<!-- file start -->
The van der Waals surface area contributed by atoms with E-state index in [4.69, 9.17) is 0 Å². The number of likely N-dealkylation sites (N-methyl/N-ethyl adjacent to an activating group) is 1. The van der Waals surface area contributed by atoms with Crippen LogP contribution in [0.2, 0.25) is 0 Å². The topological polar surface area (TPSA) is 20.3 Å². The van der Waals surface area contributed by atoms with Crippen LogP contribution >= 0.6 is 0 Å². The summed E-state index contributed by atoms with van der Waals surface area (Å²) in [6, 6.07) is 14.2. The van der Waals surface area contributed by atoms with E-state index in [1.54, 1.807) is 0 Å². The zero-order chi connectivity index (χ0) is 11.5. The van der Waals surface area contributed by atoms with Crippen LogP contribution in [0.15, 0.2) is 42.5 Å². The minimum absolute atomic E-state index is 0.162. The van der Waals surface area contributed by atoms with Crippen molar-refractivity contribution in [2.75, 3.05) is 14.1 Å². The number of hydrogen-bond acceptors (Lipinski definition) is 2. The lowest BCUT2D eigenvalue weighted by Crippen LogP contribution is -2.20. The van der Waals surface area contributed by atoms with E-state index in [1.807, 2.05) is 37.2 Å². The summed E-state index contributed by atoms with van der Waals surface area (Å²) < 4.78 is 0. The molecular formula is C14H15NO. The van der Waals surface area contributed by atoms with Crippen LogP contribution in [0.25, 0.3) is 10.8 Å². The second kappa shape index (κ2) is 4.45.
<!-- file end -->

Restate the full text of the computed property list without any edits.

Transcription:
The van der Waals surface area contributed by atoms with E-state index in [4.69, 9.17) is 0 Å². The number of likely N-dealkylation sites (N-methyl/N-ethyl adjacent to an activating group) is 1. The van der Waals surface area contributed by atoms with Crippen LogP contribution in [0.2, 0.25) is 0 Å². The topological polar surface area (TPSA) is 20.3 Å². The van der Waals surface area contributed by atoms with Crippen LogP contribution >= 0.6 is 0 Å². The summed E-state index contributed by atoms with van der Waals surface area (Å²) in [6, 6.07) is 14.2. The van der Waals surface area contributed by atoms with E-state index in [1.54, 1.807) is 0 Å². The zero-order chi connectivity index (χ0) is 11.5. The van der Waals surface area contributed by atoms with Crippen LogP contribution in [0.15, 0.2) is 42.5 Å². The minimum absolute atomic E-state index is 0.162. The van der Waals surface area contributed by atoms with Crippen molar-refractivity contribution in [2.75, 3.05) is 14.1 Å². The number of hydrogen-bond acceptors (Lipinski definition) is 2. The lowest BCUT2D eigenvalue weighted by Crippen LogP contribution is -2.20. The van der Waals surface area contributed by atoms with E-state index in [1.807, 2.05) is 37.2 Å². The summed E-state index contributed by atoms with van der Waals surface area (Å²) < 4.78 is 0. The molecular formula is C14H15NO. The van der Waals surface area contributed by atoms with Crippen LogP contribution in [0.25, 0.3) is 10.8 Å². The second kappa shape index (κ2) is 4.45.